Think you love chocolate? You’ve got nothing on Montezuma II, the Aztec emperor who drank 50 cups of liquid chocolate every day.
And when we say “liquid chocolate,” we don’t mean hot cocoa. The emperor’s preferred drink was a hot, spicy and bitter concoction.
Chocolate has undergone a lot of changes over the centuries. Instead of a liquid, we mostly consume it in its solid form. And we have our preferences: milk, dark, white. Today we’re going to look at the differences between those three varieties, allowing you to be better informed the next time you visit your Bucks County chocolate shop.
All chocolates contain some level of cocoa, an ingredient that comes from the beans of the cocoa tree. Those beans are fermented, roasted and ground to make chocolate.
Dark chocolate typically contains anywhere from 45 to 80 percent cocoa, giving it its dark brown color. Also known as “semisweet,” it has a deep, if somewhat bitter, flavor. Dark chocolate is also considered the healthy chocolate. It’s a powerful antioxidant, and has been shown to improve circulation and heart health, and lower your risk for strokes.
Like the name suggests, milk chocolate must contain milks (four percent milk fats and 12 percent milk solids) along with cocoa butter, chocolate liquor, vanilla and a stabilizing ingredient known as lecithin.
It has much less cocoa than dark chocolate – only about five to seven percent – and will therefore have a lighter appearance, creamier texture, and sweeter taste.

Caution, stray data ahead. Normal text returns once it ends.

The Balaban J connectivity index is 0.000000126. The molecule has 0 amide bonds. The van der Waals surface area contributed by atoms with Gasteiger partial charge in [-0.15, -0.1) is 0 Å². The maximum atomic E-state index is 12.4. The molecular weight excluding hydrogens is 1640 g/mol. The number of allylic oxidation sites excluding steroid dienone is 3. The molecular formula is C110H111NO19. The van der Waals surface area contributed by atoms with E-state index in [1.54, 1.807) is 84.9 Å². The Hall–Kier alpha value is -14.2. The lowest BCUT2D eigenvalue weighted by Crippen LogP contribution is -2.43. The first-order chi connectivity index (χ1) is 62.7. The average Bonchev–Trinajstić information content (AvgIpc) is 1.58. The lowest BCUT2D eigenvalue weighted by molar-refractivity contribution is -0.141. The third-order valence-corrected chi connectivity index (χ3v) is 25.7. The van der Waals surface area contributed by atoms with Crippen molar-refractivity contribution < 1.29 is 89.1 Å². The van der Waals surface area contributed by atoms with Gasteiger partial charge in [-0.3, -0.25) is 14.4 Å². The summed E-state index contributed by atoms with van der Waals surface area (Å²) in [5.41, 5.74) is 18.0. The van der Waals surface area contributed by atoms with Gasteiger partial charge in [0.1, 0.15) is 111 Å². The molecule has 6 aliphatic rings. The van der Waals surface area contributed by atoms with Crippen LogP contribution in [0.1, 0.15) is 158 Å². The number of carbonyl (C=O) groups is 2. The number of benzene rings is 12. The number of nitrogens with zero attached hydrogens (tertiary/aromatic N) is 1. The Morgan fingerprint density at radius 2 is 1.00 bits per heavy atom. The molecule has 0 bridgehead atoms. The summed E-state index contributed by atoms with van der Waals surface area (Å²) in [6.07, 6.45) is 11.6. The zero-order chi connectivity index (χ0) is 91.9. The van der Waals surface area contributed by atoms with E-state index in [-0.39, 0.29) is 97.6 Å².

The term “white chocolate” is a misnomer, as it’s technically not real chocolate. While it contains many of the same ingredients as milk chocolate – milks, sugar, lecithin and cocoa butter – it contains no chocolate solids (cocoa powder).
Nestle claims to have created white chocolate in the 1930s as a way of using up excess cocoa butter. The company’s Alpine White bar was the first white chocolate candy bar mass-marketed in the U.S.
How should chocolate taste?
The quality of your chocolate can have a major impact on how it tastes, writes Alissa Fleck in the San Francisco Chronicle.
“Products manufactured by large commercial companies are intended to last a long time and be relatively inexpensive for buyers,” she writes.
Thus, cheaper milk chocolate will taste waxy, while low-quality dark chocolate can have a harsh flavor. Smaller, independent chocolate makers tend to aim for a more sophisticated taste.
If you’re searching for a chocolate that has a more refined flavor, visit Stutz. Our Bucks County chocolate shop has been in the business of producing handmade candy since the 1930s.
Whether you’re looking for dark, milk or white chocolate, we have something to make your sweet tooth happy. Visit us online or at one of our Bucks County Chocolate shops to taste for yourself.